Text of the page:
## Monday, May 9, 2011

### Why Eager Languages Don't Have Products and Lazy Languages Don't Have Sums

In The Point of Laziness, Bob Harper mentioned a core duality between lazy and eager languages[1]. Eager languages have sum types but not product types and lazy languages have product types but no sum types. I've seen a few questions about what he means. I thought I'd try to explain. It all has to do with non-termination, our old friend "bottom" which I'll write ⊥. In this entire article I'm focusing on languages that don't allow any side effects other than ⊥ - that way I don't have to deal with ordering print statements or whatever. Also, I'm using an MLish notation that hopefully isn't too confusing.

Update: This comment by Dan Doel does a better job of explaining the issues than my whole article.

### Product Types

A product type is a pair. The pair type (A,B) is the product of A and B, and is often written as A * B or A × B. A 3-tuple[2] (A,B,C) can be seen as another way of saying ((A,B),C), etc. so any n-Tuple is just a pretty way to write nested pairs. The simplest way to define exactly what a pair means is through projection functions "first" and "second" which pull out the first or second element. The equations we want are

```first (a,b) == a
second (a,b) == b```

Pretty straight forward right? Well, those equations hold just fine in a lazy language even when a or b is ⊥. But in an eager language, first (a,⊥) == ⊥. Same deal with second. Oops. Hence lazy languages have product types in the sense that they completely meet these equations where eager languages don't.

That has a practical consequence. A compiler for an eager language can't necessarily simplify first(a, someComplicatedExpression) unless it can prove that someComplicatedExpression is never ⊥, and in general it can't do that. A lazy language compiler would always be free to throw away someComplicatedExpression.

### Sum Types

A sum type is an alternative between two choices. A | B is the sum of the two things, A and B, and is frequently written A + B. Choices among three elements, like A | B | C can be considered as just a pretty form of (A | B) | C - a nesting of binary choices. The simplest sum type is good old Boolean, the choice between true or false. Here's one equation we might expect to hold for Booleans and something that examines booleans, the if expression[3]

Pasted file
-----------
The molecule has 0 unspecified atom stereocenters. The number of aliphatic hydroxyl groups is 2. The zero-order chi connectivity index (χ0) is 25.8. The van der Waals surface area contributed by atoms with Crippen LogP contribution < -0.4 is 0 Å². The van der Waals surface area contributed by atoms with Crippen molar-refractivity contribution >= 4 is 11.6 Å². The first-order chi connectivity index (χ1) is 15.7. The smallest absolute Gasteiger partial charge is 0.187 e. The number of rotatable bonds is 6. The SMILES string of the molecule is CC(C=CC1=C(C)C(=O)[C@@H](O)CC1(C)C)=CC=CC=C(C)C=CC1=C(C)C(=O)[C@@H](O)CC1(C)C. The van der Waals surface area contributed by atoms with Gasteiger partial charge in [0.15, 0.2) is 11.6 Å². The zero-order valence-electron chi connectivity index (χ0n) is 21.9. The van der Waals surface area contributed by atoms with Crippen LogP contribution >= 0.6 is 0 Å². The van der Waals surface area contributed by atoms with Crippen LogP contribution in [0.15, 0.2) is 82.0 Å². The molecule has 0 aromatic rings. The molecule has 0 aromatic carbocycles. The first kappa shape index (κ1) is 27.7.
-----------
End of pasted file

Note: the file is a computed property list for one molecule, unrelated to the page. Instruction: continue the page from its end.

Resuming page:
`((if condition then x else y), z) == if condition then (x,z) else (y,z)`

Ignore the possibility of x, y, and z being ⊥ and focus on "condition". In an eager language, condition must be evaluated in either of the two forms above and either way you get ⊥ if condition is ⊥. But in a lazy language, the left side will compute (⊥, z) where he right side will compute ⊥. Pulling the second element from those two results gives differing results, proving they are unequal.

Again, this has consequences. An eager language can simplify the right side form to the left side form if it wants to. A lazy language can't.

#### Footnotes

1. Strictly speaking I should say strict and non-strict instead of eager and lazy, but I'll go with Dr. Harper's wording because the difference isn't that important to the point.
2. Or a record (aka a struct). A tuple can be seen as a record where the field labels are numbers or a record can be seen as a tuple with some convenient labels for the positions.
3. If you are more familiar with C like languages that treat "if/else" as statements instead of expressions then pretend I'm using a ternary operator "condition ? x : y" instead of "if condition then x else y"